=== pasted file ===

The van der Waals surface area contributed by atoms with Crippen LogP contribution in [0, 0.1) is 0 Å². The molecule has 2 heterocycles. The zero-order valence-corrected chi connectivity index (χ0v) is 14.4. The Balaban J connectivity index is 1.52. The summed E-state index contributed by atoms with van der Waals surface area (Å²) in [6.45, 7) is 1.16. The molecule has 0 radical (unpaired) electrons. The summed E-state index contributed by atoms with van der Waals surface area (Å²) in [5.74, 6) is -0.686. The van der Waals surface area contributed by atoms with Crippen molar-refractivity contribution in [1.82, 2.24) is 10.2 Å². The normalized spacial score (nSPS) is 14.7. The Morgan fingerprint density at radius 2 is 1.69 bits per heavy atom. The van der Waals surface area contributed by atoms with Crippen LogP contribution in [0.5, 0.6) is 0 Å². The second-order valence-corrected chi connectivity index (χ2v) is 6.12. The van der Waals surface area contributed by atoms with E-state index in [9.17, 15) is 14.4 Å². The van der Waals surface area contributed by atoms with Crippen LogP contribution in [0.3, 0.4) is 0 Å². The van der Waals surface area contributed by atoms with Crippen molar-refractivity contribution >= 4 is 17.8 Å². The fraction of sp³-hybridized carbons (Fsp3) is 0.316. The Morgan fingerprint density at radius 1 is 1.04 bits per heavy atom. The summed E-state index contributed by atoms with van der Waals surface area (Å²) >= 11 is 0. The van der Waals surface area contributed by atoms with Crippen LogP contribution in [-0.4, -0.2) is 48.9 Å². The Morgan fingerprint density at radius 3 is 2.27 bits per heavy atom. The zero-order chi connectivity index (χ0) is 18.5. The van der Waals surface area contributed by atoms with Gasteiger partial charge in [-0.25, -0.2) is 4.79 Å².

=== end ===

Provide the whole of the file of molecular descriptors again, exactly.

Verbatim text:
The van der Waals surface area contributed by atoms with Crippen LogP contribution in [0, 0.1) is 0 Å². The molecule has 2 heterocycles. The zero-order valence-corrected chi connectivity index (χ0v) is 14.4. The Balaban J connectivity index is 1.52. The summed E-state index contributed by atoms with van der Waals surface area (Å²) in [6.45, 7) is 1.16. The molecule has 0 radical (unpaired) electrons. The summed E-state index contributed by atoms with van der Waals surface area (Å²) in [5.74, 6) is -0.686. The van der Waals surface area contributed by atoms with Crippen molar-refractivity contribution in [1.82, 2.24) is 10.2 Å². The normalized spacial score (nSPS) is 14.7. The Morgan fingerprint density at radius 2 is 1.69 bits per heavy atom. The van der Waals surface area contributed by atoms with Crippen LogP contribution in [0.5, 0.6) is 0 Å². The second-order valence-corrected chi connectivity index (χ2v) is 6.12. The van der Waals surface area contributed by atoms with E-state index in [9.17, 15) is 14.4 Å². The van der Waals surface area contributed by atoms with Crippen LogP contribution in [0.3, 0.4) is 0 Å². The van der Waals surface area contributed by atoms with Crippen molar-refractivity contribution >= 4 is 17.8 Å². The fraction of sp³-hybridized carbons (Fsp3) is 0.316. The Morgan fingerprint density at radius 1 is 1.04 bits per heavy atom. The summed E-state index contributed by atoms with van der Waals surface area (Å²) >= 11 is 0. The van der Waals surface area contributed by atoms with Crippen LogP contribution in [-0.4, -0.2) is 48.9 Å². The Morgan fingerprint density at radius 3 is 2.27 bits per heavy atom. The zero-order chi connectivity index (χ0) is 18.5. The van der Waals surface area contributed by atoms with Gasteiger partial charge in [-0.25, -0.2) is 4.79 Å².